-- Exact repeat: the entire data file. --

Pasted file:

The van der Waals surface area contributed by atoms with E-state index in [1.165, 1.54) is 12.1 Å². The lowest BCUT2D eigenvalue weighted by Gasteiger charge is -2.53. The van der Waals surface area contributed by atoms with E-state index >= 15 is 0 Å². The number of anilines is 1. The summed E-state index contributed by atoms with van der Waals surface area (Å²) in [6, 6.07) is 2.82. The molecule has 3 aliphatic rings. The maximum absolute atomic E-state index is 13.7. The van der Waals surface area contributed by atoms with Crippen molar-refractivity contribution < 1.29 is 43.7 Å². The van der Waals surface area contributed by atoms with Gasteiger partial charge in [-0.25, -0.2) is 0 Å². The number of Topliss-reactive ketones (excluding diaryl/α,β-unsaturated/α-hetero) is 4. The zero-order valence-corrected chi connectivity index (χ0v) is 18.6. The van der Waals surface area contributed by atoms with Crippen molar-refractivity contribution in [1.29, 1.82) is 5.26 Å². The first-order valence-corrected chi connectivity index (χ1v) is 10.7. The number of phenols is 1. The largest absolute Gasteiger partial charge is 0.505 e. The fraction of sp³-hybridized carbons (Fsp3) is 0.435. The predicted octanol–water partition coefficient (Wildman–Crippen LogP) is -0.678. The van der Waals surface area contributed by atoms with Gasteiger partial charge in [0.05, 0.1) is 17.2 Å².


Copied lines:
The van der Waals surface area contributed by atoms with E-state index in [1.165, 1.54) is 12.1 Å². The lowest BCUT2D eigenvalue weighted by Gasteiger charge is -2.53. The van der Waals surface area contributed by atoms with E-state index >= 15 is 0 Å². The number of anilines is 1. The summed E-state index contributed by atoms with van der Waals surface area (Å²) in [6, 6.07) is 2.82. The molecule has 3 aliphatic rings. The maximum absolute atomic E-state index is 13.7. The van der Waals surface area contributed by atoms with Crippen molar-refractivity contribution < 1.29 is 43.7 Å². The van der Waals surface area contributed by atoms with Gasteiger partial charge in [-0.25, -0.2) is 0 Å². The number of Topliss-reactive ketones (excluding diaryl/α,β-unsaturated/α-hetero) is 4. The zero-order valence-corrected chi connectivity index (χ0v) is 18.6. The van der Waals surface area contributed by atoms with Crippen molar-refractivity contribution in [1.29, 1.82) is 5.26 Å². The first-order valence-corrected chi connectivity index (χ1v) is 10.7. The number of phenols is 1. The largest absolute Gasteiger partial charge is 0.505 e. The fraction of sp³-hybridized carbons (Fsp3) is 0.435. The predicted octanol–water partition coefficient (Wildman–Crippen LogP) is -0.678. The van der Waals surface area contributed by atoms with Gasteiger partial charge in [0.05, 0.1) is 17.2 Å².